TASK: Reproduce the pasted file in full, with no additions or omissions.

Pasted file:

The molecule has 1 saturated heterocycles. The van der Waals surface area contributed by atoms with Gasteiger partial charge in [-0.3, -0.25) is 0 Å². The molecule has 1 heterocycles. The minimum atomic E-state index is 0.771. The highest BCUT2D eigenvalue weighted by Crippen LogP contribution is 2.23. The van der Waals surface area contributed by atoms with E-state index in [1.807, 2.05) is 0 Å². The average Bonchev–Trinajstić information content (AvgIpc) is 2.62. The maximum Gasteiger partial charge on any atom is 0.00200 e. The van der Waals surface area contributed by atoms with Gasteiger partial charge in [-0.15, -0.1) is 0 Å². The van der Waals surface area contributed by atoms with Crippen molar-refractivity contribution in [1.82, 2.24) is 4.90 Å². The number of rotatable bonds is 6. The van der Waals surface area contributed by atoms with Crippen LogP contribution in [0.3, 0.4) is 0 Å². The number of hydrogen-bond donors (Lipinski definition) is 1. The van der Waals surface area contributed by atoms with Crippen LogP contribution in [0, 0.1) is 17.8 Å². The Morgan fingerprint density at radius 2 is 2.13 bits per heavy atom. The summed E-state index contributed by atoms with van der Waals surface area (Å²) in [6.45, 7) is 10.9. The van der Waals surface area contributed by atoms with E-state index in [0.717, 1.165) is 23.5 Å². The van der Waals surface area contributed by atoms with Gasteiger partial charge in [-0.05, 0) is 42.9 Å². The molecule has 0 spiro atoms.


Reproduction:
The molecule has 1 saturated heterocycles. The van der Waals surface area contributed by atoms with Gasteiger partial charge in [-0.3, -0.25) is 0 Å². The molecule has 1 heterocycles. The minimum atomic E-state index is 0.771. The highest BCUT2D eigenvalue weighted by Crippen LogP contribution is 2.23. The van der Waals surface area contributed by atoms with E-state index in [1.807, 2.05) is 0 Å². The average Bonchev–Trinajstić information content (AvgIpc) is 2.62. The maximum Gasteiger partial charge on any atom is 0.00200 e. The van der Waals surface area contributed by atoms with Gasteiger partial charge in [-0.15, -0.1) is 0 Å². The van der Waals surface area contributed by atoms with Crippen molar-refractivity contribution in [1.82, 2.24) is 4.90 Å². The number of rotatable bonds is 6. The van der Waals surface area contributed by atoms with Crippen LogP contribution in [0.3, 0.4) is 0 Å². The number of hydrogen-bond donors (Lipinski definition) is 1. The van der Waals surface area contributed by atoms with Crippen LogP contribution in [0, 0.1) is 17.8 Å². The Morgan fingerprint density at radius 2 is 2.13 bits per heavy atom. The summed E-state index contributed by atoms with van der Waals surface area (Å²) in [6.45, 7) is 10.9. The van der Waals surface area contributed by atoms with E-state index in [0.717, 1.165) is 23.5 Å². The van der Waals surface area contributed by atoms with Gasteiger partial charge in [-0.05, 0) is 42.9 Å². The molecule has 0 spiro atoms.